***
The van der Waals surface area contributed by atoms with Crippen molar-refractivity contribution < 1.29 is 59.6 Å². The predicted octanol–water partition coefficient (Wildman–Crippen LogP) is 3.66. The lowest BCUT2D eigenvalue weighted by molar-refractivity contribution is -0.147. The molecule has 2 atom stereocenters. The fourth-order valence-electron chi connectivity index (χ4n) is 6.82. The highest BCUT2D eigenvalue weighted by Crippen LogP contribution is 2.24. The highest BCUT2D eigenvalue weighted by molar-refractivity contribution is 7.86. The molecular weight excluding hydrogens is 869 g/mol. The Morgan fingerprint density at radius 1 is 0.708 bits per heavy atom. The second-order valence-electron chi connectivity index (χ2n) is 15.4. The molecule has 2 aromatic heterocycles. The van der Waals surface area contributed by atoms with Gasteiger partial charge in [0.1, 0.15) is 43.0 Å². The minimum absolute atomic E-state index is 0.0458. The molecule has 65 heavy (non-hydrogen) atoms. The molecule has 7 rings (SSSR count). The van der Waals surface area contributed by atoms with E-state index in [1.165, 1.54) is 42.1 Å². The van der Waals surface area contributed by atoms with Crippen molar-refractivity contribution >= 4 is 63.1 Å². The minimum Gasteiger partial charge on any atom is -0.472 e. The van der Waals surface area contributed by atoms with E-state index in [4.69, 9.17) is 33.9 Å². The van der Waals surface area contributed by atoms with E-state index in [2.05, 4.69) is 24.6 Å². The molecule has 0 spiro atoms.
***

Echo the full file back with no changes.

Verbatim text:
The van der Waals surface area contributed by atoms with Crippen molar-refractivity contribution < 1.29 is 59.6 Å². The predicted octanol–water partition coefficient (Wildman–Crippen LogP) is 3.66. The lowest BCUT2D eigenvalue weighted by molar-refractivity contribution is -0.147. The molecule has 2 atom stereocenters. The fourth-order valence-electron chi connectivity index (χ4n) is 6.82. The highest BCUT2D eigenvalue weighted by Crippen LogP contribution is 2.24. The highest BCUT2D eigenvalue weighted by molar-refractivity contribution is 7.86. The molecular weight excluding hydrogens is 869 g/mol. The Morgan fingerprint density at radius 1 is 0.708 bits per heavy atom. The second-order valence-electron chi connectivity index (χ2n) is 15.4. The molecule has 2 aromatic heterocycles. The van der Waals surface area contributed by atoms with Gasteiger partial charge in [0.1, 0.15) is 43.0 Å². The minimum absolute atomic E-state index is 0.0458. The molecule has 65 heavy (non-hydrogen) atoms. The molecule has 7 rings (SSSR count). The van der Waals surface area contributed by atoms with E-state index in [1.165, 1.54) is 42.1 Å². The van der Waals surface area contributed by atoms with Crippen molar-refractivity contribution >= 4 is 63.1 Å². The minimum Gasteiger partial charge on any atom is -0.472 e. The van der Waals surface area contributed by atoms with E-state index in [4.69, 9.17) is 33.9 Å². The van der Waals surface area contributed by atoms with E-state index in [2.05, 4.69) is 24.6 Å². The molecule has 0 spiro atoms.